**4. Generalization**

The results obtained so far can be generalized. Suppose two functions *f*_{1}(*x*) and *f*_{2}(*y*) are given such that

together with the 'dispersion relation'

Then

where g'(x) = *dy/dx*. Imposing the condition for the maximum at

we find

that is clearly not zero, unless *f*_{2}(g()) = 0 or g''() = 0 (that is, this is not the case for the relationship between frequency and wavelength). Suppose that we further make a transformation for a new variable *z* so that

We call *z* the 'experimental scale' (as in the case of frequency or wavelength scales). The following relations are valid

Then, in terms of *f*_{1}(*x*)

In terms of *f*_{2}(*y*)

Given Eq. (30), both ways of calculating the maximum of *f*_{3}(*z*), Eqs. (36) and (37) lead to the same value. Eqs. (36) and (37) also show that the condition d*f _{3}*()/

*dz*= 0 does not led to

*df*

_{2}()/

*dy*= 0 and f'1() = 0. The derivatives at the extremum = g() can be found by imposing

*df*

_{3}/

*dz*= 0 in Eqs. (36) and (37) and extracting both f'1() and df2()/

*dy*

A somewhat more prosaic example is the search for the maximum position through a new 'gauge', say, *y* = *x*^{2}, knowing that

To be more specific, suppose that a distribution of bar lengths was found to be in accordance to the normal rule of Eq. (38) with = *µ*. At this point, the maximum value of Eq. (38) is reached, that is df1()/*dx* = 0. In the new 'squared' scale, the distribution will be

which has as characteristic equation *df*_{2}(*y*)/*dy* = 0

Solutions are

The distribution given by Eq. (39) diverges as *y* → 0. If, for example, *µ* = 10 and σ = 2, then + = 91.82 corresponds to the peak at the 'intuitive' maximum position = 100. Such maximum in y depends on the variance σ2, and only when σ → 0, → ^{2}. If we disregard the region y << 1, for µ < 2σ, there is no real extrema for the distribuition of Eq. (39). At µ = 2σ,

there is only one extremum at = *µ*^{2}/4. Such simple example shows that when the scale changes acording to some nonlinear function, the extrema chage position and are not described by the simple nonlinear relationship between scales.

Now, if we use another scale (*z* ) with x = 10^{z}, the resulting distribution *f*_{3}(*z*) will be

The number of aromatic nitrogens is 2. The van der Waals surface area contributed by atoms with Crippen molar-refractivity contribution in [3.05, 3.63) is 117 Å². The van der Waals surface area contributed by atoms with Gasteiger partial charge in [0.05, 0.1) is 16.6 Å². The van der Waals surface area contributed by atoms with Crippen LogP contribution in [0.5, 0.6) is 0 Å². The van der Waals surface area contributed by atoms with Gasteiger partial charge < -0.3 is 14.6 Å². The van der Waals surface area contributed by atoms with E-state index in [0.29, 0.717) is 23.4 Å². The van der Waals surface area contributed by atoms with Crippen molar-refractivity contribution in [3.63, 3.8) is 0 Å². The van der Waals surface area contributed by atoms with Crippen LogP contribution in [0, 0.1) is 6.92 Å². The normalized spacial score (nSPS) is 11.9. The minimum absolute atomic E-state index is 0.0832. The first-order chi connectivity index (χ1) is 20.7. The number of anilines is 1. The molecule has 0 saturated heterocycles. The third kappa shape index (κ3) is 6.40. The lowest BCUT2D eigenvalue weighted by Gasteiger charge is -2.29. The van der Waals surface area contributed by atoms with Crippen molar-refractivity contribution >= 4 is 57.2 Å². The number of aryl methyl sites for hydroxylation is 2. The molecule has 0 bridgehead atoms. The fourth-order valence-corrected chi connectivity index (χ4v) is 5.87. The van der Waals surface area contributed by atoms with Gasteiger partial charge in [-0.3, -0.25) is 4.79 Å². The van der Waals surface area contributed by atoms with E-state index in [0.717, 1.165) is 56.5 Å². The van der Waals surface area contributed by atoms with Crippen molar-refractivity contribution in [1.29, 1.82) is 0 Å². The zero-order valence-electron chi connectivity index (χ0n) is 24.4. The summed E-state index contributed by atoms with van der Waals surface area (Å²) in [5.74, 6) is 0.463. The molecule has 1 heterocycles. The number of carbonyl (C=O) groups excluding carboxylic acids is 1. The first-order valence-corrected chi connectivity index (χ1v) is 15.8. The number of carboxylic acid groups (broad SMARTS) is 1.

The characteristic equation, *df*_{3}(*z*)/*dz* = 0, in this case is

Again, a real solution can be written as

For the numerical example given above (*µ* = 10 and σ = 2), = 1.016 which neither coincides with ( = 10) = 1, as expected by the x = 10z law, or ( = 91.82) = 0.981 as expected by the z = log( p z) relationship. Fig. 5 represents plots of functions f1(x), f2(y) and f3(z) for two distinct values of σ. For f2(y), the maximum position shifts to the left as σ increases, while the opposite happens to *f*_{3}(z).

In general, the maxima will hardly coincide, although the transformation to a third 'experimental' function shows only one maximum (if there is only one extremum). In the same sense, the spectrum of Eqs. (2) and (1) can only be measured if an experimental device with linear scales for λ or *ν* becomes available.

**5. Conclusion**

This paper addresses and answers the question: 'where is the Wien's peak?' [17]. The emitted power density maxima are derived from Planck's distribution law described either in frequency or wavelength intervals. We showed that such emitted power of a BB body at absolute temperature *T* is unique and does not coincide with the measured spectra (in fact we present theoretical estimates of measurable values). Estimated spectral shifts are caused by nonlinear frequency or wavelength 'gauge' relations to the experimentally accessible parameter (an intensity within an interval of such parameter). In general, there is no simple relation between the temperature and the maximum position (Wien's law) in the spectrograph scale given by this parameter. For prism spectrographs, the highly non linear dispersion relation complicates the task of obtaining a simple relationship between the maximum position and the temperature. We have found that the maximum position (in fact, the spectrum distribution) depends on the way that light interact with the dispersing element (i.e., prism or grating). The more linear the dispersion relation is, the closer we get to the Planck's distribution, Eq. (5).

All these conclusions are valid under ideal assumptions, which means to assume achromatic response for the lenses and sensing elements. If such assumptions are relaxed, then Eq. (11) will not be valid. The spectrum will be modulated by the transfer function of the combined spectrograph elements and the maximum will be found againg by imposing the condition *dF*(*θ*)/*d*θ = 0 where *F*(*θ*) is the output spectrum.

In spite of the nonlinear dependency of the BB radiation spectrum function on *ν* or λ, the shift observed for the peak can be easily demonstrated with other distribution fuctions under nonlinear scales.

**References**

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[2] The work deservedly rendered him the Nobel prize of physics in 1918, see http://nobelprize.org/. [ Links ]

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[15] C.E. Mendenhall and F.A. Saunders. Astrophys. Journal, **13**, 25 (1901). [ Links ]

[16] I. Kaplan, *Nuclear Physics* (Addison-Wesley Pub., New York, 1964), 2nd ed. [ Links ]

[17] M.A. Heald, Am. J. Phys. **71**, 1322 (2003). [ Links ]

[18] J.M. Overduin,Am. J. Phys.**71**, 216 (2003). [ Links ]

[19] D.J. Fixsen, E.S. Cheng, J.M. Gales, J.C. Mather, R.A. Shafer and E.L. Wright, Astrophysical Journal **473**, 576 (1996). [ Links ]

[20] R.C. Jones, J. Opt. Soc. Am. **43**, 1 (1953). [ Links ]

[21] W. Sellmeir, Ann. d. Phy. u. Ch. **219**, 271 (1871). [ Links ]

[22] J. James, *Spectrograph Design Fundamentals* (Cambridge Univ. Press, Cambridge, 2007). [ Links ]

[23] A.H. Wilson, *Thermodynamics and Statistical Mechanics* (Cambridge University Press, Cambridge, 1957), Eq. (6.52.3) on p. 184. [ Links ]

[24] C. Palmer. *Diffraction grating Handbook* (Thermo RGL, Rochester, 2002), 5th ed. [ Links ]

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Recebido em 3/8/2011; Aceito em 8/8/2011; Publicado em 20/4/2012

1 E-mail: xavier@vonbraunlabs.com.br.